Back in March, I posted a note about a new feature of Google Maps: the addition of routes and directions for bicyclists. This was introduced as a “beta”service, as is customary with Google, but my initial reactions, and some reported later, were mostly favorable. It is almost a given that any such service would exhibit some early problems, mostly data-related, because the availability of cycling route information is much more limited than for auto routes. On balance, it seemed like a positive development to have this information available at all.
This past week’s New York Times had an article with some more recent reactions to Google’s service. For a beta version just introduced earlier this year, it is a fairy ambitious undertaking:
The beta version for bicyclists is just a few months old, but it is already reshaping how bike enthusiasts travel. Spanning more than 200 cities nationwide — and with plans to roll out bicycle routes internationally — Google Maps relies on a mash-up of data, from publicly available sources like bike maps to user-generated information.
The Google service, or any other service, is not likely to match the knowledge embedded in a locally-produced bike map, augmented by advice from local cyclists. The quality of the basic data that Google uses varies by city, too. Some “bike friendly” places, like Portland, Oregon, have extensive data available on local routes and trails. Still, the quality of the routes should improve as more user data is submitted.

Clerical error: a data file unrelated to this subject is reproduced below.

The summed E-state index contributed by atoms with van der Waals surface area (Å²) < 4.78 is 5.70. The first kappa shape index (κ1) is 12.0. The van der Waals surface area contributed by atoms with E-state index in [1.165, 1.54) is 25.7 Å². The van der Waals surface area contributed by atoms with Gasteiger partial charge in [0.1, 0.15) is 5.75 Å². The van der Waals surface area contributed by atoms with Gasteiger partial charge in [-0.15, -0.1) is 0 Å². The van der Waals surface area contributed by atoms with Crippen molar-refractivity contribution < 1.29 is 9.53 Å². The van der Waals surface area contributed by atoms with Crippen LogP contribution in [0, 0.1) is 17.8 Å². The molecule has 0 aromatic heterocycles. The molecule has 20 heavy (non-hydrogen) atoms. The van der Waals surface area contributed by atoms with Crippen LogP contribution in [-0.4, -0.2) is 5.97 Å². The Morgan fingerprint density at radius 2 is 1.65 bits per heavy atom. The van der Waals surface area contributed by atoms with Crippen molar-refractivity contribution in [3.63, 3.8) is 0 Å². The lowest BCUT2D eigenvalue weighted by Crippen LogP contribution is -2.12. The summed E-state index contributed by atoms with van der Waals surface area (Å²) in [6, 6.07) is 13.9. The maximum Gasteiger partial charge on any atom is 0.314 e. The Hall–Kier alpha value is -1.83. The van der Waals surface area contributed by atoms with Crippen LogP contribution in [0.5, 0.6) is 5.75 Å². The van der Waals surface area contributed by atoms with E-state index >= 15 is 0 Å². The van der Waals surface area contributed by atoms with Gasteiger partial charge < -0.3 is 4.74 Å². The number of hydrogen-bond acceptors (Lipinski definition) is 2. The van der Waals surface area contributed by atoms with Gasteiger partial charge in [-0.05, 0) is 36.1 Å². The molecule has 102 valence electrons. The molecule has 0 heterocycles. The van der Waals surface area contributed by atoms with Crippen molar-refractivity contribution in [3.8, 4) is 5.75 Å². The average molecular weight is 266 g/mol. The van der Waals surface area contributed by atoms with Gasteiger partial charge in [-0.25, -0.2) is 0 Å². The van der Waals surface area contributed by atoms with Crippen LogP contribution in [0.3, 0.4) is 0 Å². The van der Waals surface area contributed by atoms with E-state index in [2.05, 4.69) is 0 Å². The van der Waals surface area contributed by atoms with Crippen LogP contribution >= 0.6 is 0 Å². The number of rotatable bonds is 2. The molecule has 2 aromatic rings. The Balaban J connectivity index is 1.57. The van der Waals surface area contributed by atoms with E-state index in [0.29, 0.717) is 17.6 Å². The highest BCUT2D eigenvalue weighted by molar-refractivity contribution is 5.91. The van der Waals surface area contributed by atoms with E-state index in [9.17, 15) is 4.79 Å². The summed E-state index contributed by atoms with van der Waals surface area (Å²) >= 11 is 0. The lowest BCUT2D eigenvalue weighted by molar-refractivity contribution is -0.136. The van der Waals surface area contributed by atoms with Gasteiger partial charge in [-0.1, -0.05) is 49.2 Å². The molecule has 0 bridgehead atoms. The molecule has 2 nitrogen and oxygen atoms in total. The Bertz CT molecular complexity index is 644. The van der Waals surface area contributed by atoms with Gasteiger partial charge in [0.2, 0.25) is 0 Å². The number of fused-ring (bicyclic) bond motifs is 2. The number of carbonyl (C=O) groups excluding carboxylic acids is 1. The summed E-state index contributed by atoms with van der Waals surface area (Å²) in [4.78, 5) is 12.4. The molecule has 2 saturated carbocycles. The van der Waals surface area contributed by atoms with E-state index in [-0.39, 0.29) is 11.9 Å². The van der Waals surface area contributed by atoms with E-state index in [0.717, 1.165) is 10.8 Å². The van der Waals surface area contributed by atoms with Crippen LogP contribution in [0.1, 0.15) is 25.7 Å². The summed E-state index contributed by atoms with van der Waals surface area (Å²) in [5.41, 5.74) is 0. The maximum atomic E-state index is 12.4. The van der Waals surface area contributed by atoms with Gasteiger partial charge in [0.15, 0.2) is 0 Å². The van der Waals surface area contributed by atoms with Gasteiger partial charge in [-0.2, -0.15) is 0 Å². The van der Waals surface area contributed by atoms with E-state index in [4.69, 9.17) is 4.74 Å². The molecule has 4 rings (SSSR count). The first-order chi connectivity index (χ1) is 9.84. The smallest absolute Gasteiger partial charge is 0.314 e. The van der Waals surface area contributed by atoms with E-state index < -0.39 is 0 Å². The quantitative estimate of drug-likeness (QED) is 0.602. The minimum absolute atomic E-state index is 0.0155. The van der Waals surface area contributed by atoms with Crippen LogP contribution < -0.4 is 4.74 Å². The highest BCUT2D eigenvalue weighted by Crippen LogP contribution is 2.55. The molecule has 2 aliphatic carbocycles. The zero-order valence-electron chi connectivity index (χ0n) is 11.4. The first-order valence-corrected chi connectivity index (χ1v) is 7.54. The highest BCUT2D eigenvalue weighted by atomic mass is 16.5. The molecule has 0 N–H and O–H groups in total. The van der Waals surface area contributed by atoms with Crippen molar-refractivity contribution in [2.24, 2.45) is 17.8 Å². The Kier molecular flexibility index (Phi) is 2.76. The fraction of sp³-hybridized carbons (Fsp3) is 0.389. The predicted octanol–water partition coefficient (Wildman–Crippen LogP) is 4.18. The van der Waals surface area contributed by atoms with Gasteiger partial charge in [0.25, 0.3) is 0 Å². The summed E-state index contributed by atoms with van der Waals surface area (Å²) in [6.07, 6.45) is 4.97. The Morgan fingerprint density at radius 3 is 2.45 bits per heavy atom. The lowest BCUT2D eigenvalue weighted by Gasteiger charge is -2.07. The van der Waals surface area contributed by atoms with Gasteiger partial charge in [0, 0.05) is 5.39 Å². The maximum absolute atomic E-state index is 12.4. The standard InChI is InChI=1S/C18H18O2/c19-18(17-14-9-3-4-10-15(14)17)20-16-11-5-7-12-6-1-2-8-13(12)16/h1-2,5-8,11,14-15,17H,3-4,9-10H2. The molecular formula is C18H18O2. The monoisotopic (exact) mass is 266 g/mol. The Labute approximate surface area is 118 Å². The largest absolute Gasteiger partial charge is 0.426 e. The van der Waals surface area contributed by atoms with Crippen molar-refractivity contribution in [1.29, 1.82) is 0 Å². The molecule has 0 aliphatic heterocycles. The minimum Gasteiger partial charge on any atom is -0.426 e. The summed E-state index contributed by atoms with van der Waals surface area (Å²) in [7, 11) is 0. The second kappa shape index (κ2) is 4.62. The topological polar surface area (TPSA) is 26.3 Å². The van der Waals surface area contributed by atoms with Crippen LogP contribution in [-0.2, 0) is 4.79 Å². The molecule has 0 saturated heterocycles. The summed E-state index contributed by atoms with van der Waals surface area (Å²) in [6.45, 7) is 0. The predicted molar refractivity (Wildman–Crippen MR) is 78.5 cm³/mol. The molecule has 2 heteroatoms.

Mr. Barth [Dave Barth, Google Maps product manager] says that as Google Maps software becomes more user-generated — it has already been deluged with over 20,000 suggested corrections — bikers will be able to edit the data on a hand-held device as they actually cycle.
Any route-finding service is bound to miss some of the tricks that you find by exploring, and sometimes exploring is half the fun. But it’s handy to have an easily-accessible resource that you can use when visiting a place for the first time.